Chances are, when you were told in your elementary school days what prime numbers are, you were told (as I was) that the number 1 is prime. The usual definition given is that a prime number has no positive divisors other than 1 and itself, and this is certainly true of 1. But in fact this has never been universally accepted among mathematicians, and seems only to have been widely accepted (as far as I can tell) for a brief period from the late nineteenth to the middle of the twentieth century.
The ancient Greeks did not regard 1 as a prime number; they didn't regard 1 as a number, so they would have regarded the idea of 1 being a prime number as absurd. (1, they thought, was the source or principle of number -- it is not a number because it is what you use to make numbers out of. If 1 is not a number, then you can explain how you get numbers; otherwise, it's a bit of a mystery.) On the authority of the Greek mathematicians (and above all Euclid himself), pretty much nobody in the ancient or medieval West would have even thought of the primality of 1 -- someone proposing it would have sounded like they were making up new definitions for no good reason at all.
It's only about the sixteenth or seventeenth century that significant mathematicians occasionally start treating 1 as a prime number, and this slowly increases over time. The reason is primarily due to the idea that all positive numbers should be either prime or composite. (Those who are interested can look over some of the basic evidence in Caldwell, Reddick, and Xiong, "The History of the Primality of One: A Selection of Sources", which is available free online; there is commentary by Caldwell and Xiong in another paper, also freely available.)
The Fundamental Theorem of Arithmetic, however, has been the determining issue. The basic idea of the Fundamental Theorem of Arithmetic is that all whole numbers greater than 1 have a unique prime factorization -- for instance, the unique prime factorization for 25 is 5x5, that of 12 is 3x2x2, and so forth. This idea, extremely important since Gauss, has played an increasingly large role in the mathematician's conception of what whole numbers are. If we take 1 to be a prime number, though, there are no unique prime factorizations. You can still get the Fundamental Theorem of Arithmetic, without that much difficulty, just by adding additional 'except for 1'. But if you do that, then you have to add the exception every single time you use it -- and the importance of the Fundamental Theorem of Arithmetic is such that this might be a lot. So the very practice of mathematics has pushed against the idea that 1 is prime; taking it to be prime is extra work that doesn't get you anything important, but only makes it harder to reason smoothly and communicate simply -- only a little bit, to be sure, but it's a little bit that can add up very quickly. The rough and basic is described in the following Numberphile video:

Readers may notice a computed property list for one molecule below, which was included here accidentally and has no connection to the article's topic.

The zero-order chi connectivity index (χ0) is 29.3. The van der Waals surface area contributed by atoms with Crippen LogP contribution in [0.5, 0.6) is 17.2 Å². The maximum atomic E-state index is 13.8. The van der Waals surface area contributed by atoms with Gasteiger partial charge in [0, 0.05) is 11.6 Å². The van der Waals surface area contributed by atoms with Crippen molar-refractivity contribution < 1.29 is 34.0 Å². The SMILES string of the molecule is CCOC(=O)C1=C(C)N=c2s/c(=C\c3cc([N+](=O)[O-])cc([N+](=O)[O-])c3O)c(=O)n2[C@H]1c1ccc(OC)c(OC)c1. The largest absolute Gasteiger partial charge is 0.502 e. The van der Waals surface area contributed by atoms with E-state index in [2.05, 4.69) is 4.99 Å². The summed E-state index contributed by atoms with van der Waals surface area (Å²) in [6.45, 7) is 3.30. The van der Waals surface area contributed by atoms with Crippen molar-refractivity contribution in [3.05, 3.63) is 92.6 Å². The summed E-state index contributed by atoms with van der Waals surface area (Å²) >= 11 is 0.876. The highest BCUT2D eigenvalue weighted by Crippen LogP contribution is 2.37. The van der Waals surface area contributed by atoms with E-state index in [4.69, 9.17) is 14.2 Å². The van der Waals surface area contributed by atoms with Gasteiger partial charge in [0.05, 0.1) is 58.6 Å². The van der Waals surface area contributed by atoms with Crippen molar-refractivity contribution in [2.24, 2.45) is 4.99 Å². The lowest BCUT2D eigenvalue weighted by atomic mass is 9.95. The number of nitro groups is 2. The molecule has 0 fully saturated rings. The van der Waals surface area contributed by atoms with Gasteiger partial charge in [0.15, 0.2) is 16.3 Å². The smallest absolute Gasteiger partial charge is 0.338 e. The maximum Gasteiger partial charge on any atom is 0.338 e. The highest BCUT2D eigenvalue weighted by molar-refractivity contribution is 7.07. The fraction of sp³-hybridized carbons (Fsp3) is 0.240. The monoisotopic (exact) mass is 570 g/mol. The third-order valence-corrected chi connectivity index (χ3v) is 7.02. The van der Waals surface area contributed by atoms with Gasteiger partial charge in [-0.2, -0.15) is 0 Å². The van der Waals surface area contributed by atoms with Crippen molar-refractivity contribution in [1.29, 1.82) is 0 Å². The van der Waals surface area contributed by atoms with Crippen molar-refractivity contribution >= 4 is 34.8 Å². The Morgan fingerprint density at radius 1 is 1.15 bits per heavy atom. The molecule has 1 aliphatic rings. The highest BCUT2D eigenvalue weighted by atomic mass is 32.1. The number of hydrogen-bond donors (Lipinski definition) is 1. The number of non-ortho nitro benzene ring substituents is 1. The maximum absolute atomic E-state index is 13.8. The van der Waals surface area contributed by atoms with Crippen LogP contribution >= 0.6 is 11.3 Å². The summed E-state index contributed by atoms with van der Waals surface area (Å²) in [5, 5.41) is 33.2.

What interests me about all of this is that it's a straightforward case of classification in mathematics. There's a lot of classificatory work in mathematics, but it tends to get overlooked when we are talking about how classification in general works. The question of whether 1 should be classified as prime, however, strikes me as a good example of what Whewell has in mind in discussing the primary elements of classification.
Whewell takes the basic regulative principle of all classification to be that it enables the assertion of true and general propositions, or, as he also puts it, general propositions (of science) should be possible. This is the end or goal of classification, and it is according to Whewell the measure of progress in classificatory sciences. Whewell is usually thinking of botany, zoology, and his own field of mineralogy, but it is a perfectly general point, and recognized as such by Whewell himself. In Aphorism VIII Concerning the Language of Science, Whewell gives an entirely general version of it: "Terms must be constructed and appropriated so as to be fitted to enunciate simply and clearly true general propositions". He calls this "the fundamental principle and supreme rule of all scientific terminology", and he goes on to say that it "applies equally to the mathematical, chemical, and classificatory sciences." Classification is the foundation of terminology, and both classification and terminology subserve the ends of rational inquiry.
Interestingly, Whewell recognizes that this general principle could lead to situations in which different contexts might require us to go in different directions. His example is that of whether whales should be counted as fish, and his answer is that it just depends in context on which happens to be more useful to expressing true general propositions, and it could be that in biology we should say No, while in law, however rational or rigorous, we should say Yes, because the relations that matter for true general propositions in law are not necessarily those that matter for true general propositions in biology.